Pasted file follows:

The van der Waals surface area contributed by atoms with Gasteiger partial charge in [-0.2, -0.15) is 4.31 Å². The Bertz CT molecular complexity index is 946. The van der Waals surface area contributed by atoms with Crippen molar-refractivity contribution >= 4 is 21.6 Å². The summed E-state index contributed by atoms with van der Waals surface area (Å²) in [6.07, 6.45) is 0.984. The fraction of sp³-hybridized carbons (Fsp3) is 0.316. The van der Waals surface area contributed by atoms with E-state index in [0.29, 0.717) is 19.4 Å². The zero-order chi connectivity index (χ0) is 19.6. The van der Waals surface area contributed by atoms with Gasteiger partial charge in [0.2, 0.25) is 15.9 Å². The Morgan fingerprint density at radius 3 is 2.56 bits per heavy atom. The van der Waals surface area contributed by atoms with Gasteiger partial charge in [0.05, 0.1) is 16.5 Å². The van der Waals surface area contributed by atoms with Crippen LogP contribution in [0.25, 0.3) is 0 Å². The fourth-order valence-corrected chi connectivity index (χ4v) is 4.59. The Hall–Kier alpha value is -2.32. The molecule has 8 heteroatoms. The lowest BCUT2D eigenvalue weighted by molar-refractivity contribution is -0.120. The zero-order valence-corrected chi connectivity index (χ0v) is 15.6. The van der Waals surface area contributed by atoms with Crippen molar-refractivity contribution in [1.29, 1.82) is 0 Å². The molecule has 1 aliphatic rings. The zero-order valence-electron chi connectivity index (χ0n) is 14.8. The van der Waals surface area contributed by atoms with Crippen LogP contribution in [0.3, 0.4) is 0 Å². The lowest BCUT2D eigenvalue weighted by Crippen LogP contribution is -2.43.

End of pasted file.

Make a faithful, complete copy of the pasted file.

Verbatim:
The van der Waals surface area contributed by atoms with Gasteiger partial charge in [-0.2, -0.15) is 4.31 Å². The Bertz CT molecular complexity index is 946. The van der Waals surface area contributed by atoms with Crippen molar-refractivity contribution >= 4 is 21.6 Å². The summed E-state index contributed by atoms with van der Waals surface area (Å²) in [6.07, 6.45) is 0.984. The fraction of sp³-hybridized carbons (Fsp3) is 0.316. The van der Waals surface area contributed by atoms with E-state index in [0.29, 0.717) is 19.4 Å². The zero-order chi connectivity index (χ0) is 19.6. The van der Waals surface area contributed by atoms with Gasteiger partial charge in [0.2, 0.25) is 15.9 Å². The Morgan fingerprint density at radius 3 is 2.56 bits per heavy atom. The van der Waals surface area contributed by atoms with Gasteiger partial charge in [0.05, 0.1) is 16.5 Å². The van der Waals surface area contributed by atoms with Crippen LogP contribution in [0.25, 0.3) is 0 Å². The fourth-order valence-corrected chi connectivity index (χ4v) is 4.59. The Hall–Kier alpha value is -2.32. The molecule has 8 heteroatoms. The lowest BCUT2D eigenvalue weighted by molar-refractivity contribution is -0.120. The zero-order valence-corrected chi connectivity index (χ0v) is 15.6. The van der Waals surface area contributed by atoms with Crippen molar-refractivity contribution in [1.29, 1.82) is 0 Å². The molecule has 1 aliphatic rings. The zero-order valence-electron chi connectivity index (χ0n) is 14.8. The van der Waals surface area contributed by atoms with Crippen LogP contribution in [0.3, 0.4) is 0 Å². The lowest BCUT2D eigenvalue weighted by Crippen LogP contribution is -2.43.